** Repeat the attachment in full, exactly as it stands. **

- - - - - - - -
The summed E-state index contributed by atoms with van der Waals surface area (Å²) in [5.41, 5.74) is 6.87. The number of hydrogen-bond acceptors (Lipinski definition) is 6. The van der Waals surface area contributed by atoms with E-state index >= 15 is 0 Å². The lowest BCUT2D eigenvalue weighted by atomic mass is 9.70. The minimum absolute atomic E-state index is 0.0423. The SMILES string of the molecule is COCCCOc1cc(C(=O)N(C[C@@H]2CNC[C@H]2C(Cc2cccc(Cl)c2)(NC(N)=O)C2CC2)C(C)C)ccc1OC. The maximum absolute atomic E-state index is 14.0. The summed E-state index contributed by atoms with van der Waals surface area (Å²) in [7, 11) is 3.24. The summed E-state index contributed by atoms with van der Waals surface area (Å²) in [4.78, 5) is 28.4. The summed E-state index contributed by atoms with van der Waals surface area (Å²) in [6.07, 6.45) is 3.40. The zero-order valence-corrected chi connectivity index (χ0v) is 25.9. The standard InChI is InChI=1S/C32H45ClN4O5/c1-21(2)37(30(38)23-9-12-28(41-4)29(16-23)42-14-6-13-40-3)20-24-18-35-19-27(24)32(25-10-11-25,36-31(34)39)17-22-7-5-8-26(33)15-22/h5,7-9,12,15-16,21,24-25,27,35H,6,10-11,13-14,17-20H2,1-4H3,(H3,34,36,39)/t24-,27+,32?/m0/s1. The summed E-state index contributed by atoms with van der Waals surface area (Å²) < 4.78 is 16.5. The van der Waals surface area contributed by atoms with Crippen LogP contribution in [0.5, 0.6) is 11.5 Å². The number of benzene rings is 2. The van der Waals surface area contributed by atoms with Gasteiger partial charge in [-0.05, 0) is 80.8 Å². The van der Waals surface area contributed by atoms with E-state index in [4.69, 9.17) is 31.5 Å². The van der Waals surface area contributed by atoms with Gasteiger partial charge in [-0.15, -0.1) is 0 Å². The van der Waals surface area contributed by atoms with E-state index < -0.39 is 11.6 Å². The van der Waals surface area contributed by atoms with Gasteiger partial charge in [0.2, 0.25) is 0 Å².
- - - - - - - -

The summed E-state index contributed by atoms with van der Waals surface area (Å²) in [5.41, 5.74) is 6.87. The number of hydrogen-bond acceptors (Lipinski definition) is 6. The van der Waals surface area contributed by atoms with E-state index >= 15 is 0 Å². The lowest BCUT2D eigenvalue weighted by atomic mass is 9.70. The minimum absolute atomic E-state index is 0.0423. The SMILES string of the molecule is COCCCOc1cc(C(=O)N(C[C@@H]2CNC[C@H]2C(Cc2cccc(Cl)c2)(NC(N)=O)C2CC2)C(C)C)ccc1OC. The maximum absolute atomic E-state index is 14.0. The summed E-state index contributed by atoms with van der Waals surface area (Å²) in [7, 11) is 3.24. The summed E-state index contributed by atoms with van der Waals surface area (Å²) in [4.78, 5) is 28.4. The summed E-state index contributed by atoms with van der Waals surface area (Å²) in [6.07, 6.45) is 3.40. The zero-order valence-corrected chi connectivity index (χ0v) is 25.9. The standard InChI is InChI=1S/C32H45ClN4O5/c1-21(2)37(30(38)23-9-12-28(41-4)29(16-23)42-14-6-13-40-3)20-24-18-35-19-27(24)32(25-10-11-25,36-31(34)39)17-22-7-5-8-26(33)15-22/h5,7-9,12,15-16,21,24-25,27,35H,6,10-11,13-14,17-20H2,1-4H3,(H3,34,36,39)/t24-,27+,32?/m0/s1. The summed E-state index contributed by atoms with van der Waals surface area (Å²) < 4.78 is 16.5. The van der Waals surface area contributed by atoms with Crippen LogP contribution in [0.5, 0.6) is 11.5 Å². The number of benzene rings is 2. The van der Waals surface area contributed by atoms with Gasteiger partial charge in [-0.05, 0) is 80.8 Å². The van der Waals surface area contributed by atoms with E-state index in [4.69, 9.17) is 31.5 Å². The van der Waals surface area contributed by atoms with Gasteiger partial charge in [-0.15, -0.1) is 0 Å². The van der Waals surface area contributed by atoms with E-state index < -0.39 is 11.6 Å². The van der Waals surface area contributed by atoms with Gasteiger partial charge in [0.2, 0.25) is 0 Å².